President Salva Kiir, under international pressure to reach a compromise agreement with rebel leader Riek Machar, surprised mediators on Monday when he refused to sign the peace agreement after days of negotiations, saying he needs more time to consult.
That decision has been condemned by the international community, with the U.S. saying it will pursue new U.N. sanctions as a consequence.
With fresh reports of aggression between the country’s warring factions, it remains unclear if Kiir will ever sign the deal, which includes provisions on how to share power with Machar and also calls for a demilitarized capital.
Now there is fighting in Manyo County in the state of Upper Nile, close to the border with Sudan, with rebels trying to take areas controlled by government troops, said South Sudanese military spokesman Col. Philip Aguer.
There also was fighting Tuesday in Eastern Equatoria state between the capital, Juba, and the town of Nimule on the border with Uganda. There previously had been no fighting in this area, suggesting the rebels are trying to open a new front, he said.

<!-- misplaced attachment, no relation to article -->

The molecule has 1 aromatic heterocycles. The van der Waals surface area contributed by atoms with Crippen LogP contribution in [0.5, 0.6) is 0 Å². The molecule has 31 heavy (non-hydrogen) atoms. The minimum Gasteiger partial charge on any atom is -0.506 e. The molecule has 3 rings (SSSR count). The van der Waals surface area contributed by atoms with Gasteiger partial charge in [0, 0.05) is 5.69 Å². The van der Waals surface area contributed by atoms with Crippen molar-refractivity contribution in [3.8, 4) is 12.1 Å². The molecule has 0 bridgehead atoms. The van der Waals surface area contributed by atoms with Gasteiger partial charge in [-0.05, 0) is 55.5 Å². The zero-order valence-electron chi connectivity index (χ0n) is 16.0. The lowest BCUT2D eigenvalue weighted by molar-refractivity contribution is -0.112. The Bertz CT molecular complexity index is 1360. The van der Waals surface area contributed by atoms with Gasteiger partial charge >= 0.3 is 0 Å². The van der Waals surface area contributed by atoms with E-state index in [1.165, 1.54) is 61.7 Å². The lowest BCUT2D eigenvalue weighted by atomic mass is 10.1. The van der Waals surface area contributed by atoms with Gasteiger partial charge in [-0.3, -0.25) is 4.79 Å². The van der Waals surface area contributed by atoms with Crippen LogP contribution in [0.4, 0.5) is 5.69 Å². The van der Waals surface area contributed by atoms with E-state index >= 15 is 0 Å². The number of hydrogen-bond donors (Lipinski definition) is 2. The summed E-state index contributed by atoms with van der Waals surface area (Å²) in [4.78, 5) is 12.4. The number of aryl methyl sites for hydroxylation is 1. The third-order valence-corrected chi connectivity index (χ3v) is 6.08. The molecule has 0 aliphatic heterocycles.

Aguer accused the rebels of starting the latest round of violence. A rebel spokesman, Maj. Gen. James Chuol, blamed government troops for launching the first attack on Tuesday.
It was not possible to independently verify the various allegations.
South Sudan has been at war since December 2013, when a split within the security forces in Juba escalated into a violent rebellion led by Machar, who commands the loyalty of some senior army officers and soldiers.
Kiir’s ethnic Dinka people are pitted against Machar’s Nuer.